MEMS-based Micro Coriolis mass flow sensor

RESEARCH GROUP H.M.J.R. Soemers J.B. Jonker

Prof.dr. M.C. Elwenspoek D.M. Brouwer J. Haneveld R.J. Wiegerink T.S.J. Lammerink A. Mehendale


July 2008- May 2010


mass flow sensor, coriolis sensor, MEMS, MST


A micromachined micro Coriolis flow sensor has been fabricated consisting of a silicon nitride resonant tube of 40 μm diameter and 1.2 μm wall thickness. First measurements with both gas and liquid flows have demonstrated an unprecedented mass flow resolution in the order of 10 mg/hr at a full scale range of 1 g/hr. The Coriolis type flow sensor consists of a vibrating tube being driven at a resonance frequency of about 2 kHz by Lorentz actuation. By itself, the oscillating tube has a periodic deflection corresponding to this eigenmode. A mass flow inside the tube results in Coriolis forces that cause a secondary deflection mode, different than the actuated eigenmode. The extent of this secondary deflection is a measure for instantaneous mass flow rate inside the tube. Figure 1 shows a schematic drawing. As the Coriolis force is proportional only to the angular velocity and the mass flow rate, the Coriolis sensor is insensitive to flow profile, pressure, temperature and properties of the fluid (density, viscosity, etc.).

Figure 1: Rectangular-shaped Coriolis flow sensor (ω is the torsion mode actuation vector, Fc indicates the Coriolis force due to fluid flow, which causes a secondary ‘flapping’ mode).

Figure 2: Photograph of the chip. The rectangular-shaped resonant tube size is 2.5 x 1.5 mm.

Figure 3: Chip mounted in the holder with fluidic and electrical connections and bar magnets for Lorentz force actuation.

A technique for realizing the resonant tube has been developed at the TST group; this involves creating a thin-walled buried channel in silicon nitride, and etching part of the formed channel (tube) free. Contrary to [1], [2], the deposited/grown silicon nitride tube has a small wall-thickness. Therefore the mass of the tube in relation to the mass of the moving fluid is small, increasing the resolution. Figures 2 and 3 show photographs of the realized sensor chip and package. The sensor structures were fabricated using the surface-channel technology described in [3] and outlined in Figure 4. Figure 5 shows a close-up of the silicon nitride sensor tube. The function of a thus fabricated sensor has already been demonstrated with several fluids. Figure 6 shows an image of a resulting vibration mode. Point P (see Figure 6) has been monitored by a laser vibrometer to measure the out-of-plane displacements of the tube due to the Coriolis force.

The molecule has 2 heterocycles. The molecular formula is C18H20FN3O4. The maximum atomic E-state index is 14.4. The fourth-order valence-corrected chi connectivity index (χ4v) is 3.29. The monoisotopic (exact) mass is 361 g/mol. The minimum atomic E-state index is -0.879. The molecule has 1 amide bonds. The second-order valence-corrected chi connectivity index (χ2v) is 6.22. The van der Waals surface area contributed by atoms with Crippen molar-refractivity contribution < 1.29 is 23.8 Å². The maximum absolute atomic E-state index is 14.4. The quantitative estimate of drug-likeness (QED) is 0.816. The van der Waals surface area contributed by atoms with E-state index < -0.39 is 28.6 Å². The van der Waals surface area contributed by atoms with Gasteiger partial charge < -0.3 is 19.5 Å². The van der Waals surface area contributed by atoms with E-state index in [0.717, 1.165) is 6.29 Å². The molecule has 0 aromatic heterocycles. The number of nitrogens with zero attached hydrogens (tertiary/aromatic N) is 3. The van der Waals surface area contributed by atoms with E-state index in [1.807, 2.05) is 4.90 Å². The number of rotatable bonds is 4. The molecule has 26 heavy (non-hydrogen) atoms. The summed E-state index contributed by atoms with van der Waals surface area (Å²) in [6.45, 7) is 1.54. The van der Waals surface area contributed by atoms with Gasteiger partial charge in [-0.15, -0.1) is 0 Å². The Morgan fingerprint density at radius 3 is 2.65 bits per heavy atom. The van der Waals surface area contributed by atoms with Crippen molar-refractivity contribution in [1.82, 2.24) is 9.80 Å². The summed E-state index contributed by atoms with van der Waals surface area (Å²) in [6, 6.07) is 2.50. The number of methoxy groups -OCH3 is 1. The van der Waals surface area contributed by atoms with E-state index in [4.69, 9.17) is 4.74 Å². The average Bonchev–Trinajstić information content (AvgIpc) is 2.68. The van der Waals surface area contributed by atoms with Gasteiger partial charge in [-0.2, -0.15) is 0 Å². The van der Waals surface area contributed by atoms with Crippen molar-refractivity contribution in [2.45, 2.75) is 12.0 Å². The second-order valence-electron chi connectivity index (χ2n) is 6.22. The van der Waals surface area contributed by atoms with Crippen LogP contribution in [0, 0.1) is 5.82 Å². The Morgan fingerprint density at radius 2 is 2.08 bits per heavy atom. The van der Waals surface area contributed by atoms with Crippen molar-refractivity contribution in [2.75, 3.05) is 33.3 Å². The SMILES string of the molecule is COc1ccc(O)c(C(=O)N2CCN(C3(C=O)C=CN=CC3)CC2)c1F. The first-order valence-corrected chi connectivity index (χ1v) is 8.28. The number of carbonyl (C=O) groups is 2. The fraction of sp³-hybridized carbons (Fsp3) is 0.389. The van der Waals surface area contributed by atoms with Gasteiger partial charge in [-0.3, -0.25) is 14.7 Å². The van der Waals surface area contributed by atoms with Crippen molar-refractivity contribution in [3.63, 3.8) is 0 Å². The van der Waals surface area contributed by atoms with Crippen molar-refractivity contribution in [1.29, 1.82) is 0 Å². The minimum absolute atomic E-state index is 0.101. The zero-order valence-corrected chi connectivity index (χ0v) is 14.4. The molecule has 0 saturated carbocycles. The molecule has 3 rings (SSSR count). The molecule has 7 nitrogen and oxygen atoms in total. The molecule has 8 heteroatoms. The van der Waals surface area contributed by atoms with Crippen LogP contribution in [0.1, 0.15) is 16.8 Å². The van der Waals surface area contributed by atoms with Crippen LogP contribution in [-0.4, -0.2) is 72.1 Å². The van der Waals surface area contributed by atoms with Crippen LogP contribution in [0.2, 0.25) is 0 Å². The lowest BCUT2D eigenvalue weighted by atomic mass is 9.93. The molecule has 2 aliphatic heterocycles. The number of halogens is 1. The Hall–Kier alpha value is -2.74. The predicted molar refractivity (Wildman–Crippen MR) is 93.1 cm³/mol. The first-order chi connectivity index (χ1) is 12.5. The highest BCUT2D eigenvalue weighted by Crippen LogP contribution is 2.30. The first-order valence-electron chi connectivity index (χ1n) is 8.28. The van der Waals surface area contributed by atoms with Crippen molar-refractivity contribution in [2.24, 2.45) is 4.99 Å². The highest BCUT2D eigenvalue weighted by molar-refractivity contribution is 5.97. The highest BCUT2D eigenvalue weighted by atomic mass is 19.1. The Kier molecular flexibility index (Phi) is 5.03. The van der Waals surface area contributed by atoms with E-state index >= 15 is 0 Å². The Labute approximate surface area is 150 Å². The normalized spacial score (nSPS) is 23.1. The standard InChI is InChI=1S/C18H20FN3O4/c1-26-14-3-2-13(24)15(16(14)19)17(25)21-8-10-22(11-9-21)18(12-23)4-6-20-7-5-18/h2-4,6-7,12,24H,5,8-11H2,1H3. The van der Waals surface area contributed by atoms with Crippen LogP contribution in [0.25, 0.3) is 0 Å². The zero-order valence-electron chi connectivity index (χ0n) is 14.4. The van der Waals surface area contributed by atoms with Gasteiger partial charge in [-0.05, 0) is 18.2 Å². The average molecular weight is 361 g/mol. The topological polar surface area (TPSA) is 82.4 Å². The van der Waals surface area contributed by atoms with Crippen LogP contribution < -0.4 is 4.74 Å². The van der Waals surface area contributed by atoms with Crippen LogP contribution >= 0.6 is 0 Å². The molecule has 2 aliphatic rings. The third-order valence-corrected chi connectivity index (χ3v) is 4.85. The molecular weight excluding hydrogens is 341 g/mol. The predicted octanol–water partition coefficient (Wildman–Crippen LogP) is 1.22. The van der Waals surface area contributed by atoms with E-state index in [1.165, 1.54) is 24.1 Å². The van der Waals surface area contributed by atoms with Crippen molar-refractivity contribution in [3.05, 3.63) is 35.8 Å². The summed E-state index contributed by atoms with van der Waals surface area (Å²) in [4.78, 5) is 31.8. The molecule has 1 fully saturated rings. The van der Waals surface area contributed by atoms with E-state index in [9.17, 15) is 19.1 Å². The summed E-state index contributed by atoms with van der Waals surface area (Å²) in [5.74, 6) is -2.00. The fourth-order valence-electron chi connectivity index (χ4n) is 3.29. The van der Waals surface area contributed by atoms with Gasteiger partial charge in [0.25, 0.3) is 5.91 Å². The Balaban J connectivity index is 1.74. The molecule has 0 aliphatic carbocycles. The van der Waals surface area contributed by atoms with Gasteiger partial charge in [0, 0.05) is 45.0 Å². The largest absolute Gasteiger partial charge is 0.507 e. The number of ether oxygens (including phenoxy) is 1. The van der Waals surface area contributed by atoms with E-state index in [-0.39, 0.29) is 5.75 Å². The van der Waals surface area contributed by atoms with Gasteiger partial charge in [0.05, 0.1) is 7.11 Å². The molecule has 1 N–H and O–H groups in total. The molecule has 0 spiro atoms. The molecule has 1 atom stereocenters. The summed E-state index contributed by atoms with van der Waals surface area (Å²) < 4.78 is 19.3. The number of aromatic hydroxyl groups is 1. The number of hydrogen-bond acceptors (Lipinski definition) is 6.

Figure 4: Outline of the fabrication process

Figure 5: Photograph of the silicon nitride resonant tube entering the silicon support.

Figure 6: Measured torsion mode using a PolyTec laser vibrometer setup.


In order to pick up the primary (excitation) and secondary (due to Coriolis force) motion, two promising sensor concepts have been identified – capacitive and optical-beam-deflection. In the present work, the optical beam deflection is investigated in detail. To this end, various tube shapes and integrated mirror-shapes (to reflect a beam) have been fabricated – these can be seen in Figure 7. A commercially feasible (qua cost and compactness) optical probe system (Figure 8) has been proposed; this will be tested alongside the various tubes to identify advantageous tube, mirror and light-beam forms. In addition to the motion sensors, a vacuum package and fluidic interconnection from the micro tube to an external system is investigated.

Figure 7: Some of the various fabricated Coriolis-tube and mirror shapes

Figure 8: Optical probe system concept


[1] P. Enoksson, G. Stemme and E. Stemme, J. MEMS, 6 (1997), pp. 119-125.

[2] D. Sparks, R. Smith, J. Cripe, R. Schneider, N. Najafi, Proc. IEEE Sensors Conference 2003, pp. 90-92.

[3] M.A. Dijkstra, M.J. de Boer, J.W. Berenschot, T.S.J. Lammerink, R.J. Wiegerink, M. Elwenspoek, Proc.Micromechanics Europe 2006, pp. 37-40.



1 Post-doc at Mechanical Automation group of CTW,


1 Post-doc at Transducer Science and Technology group of EWI


This research project is sponsored by Pieken in de Delta by order of the Dutch Ministry of Economic Affairs.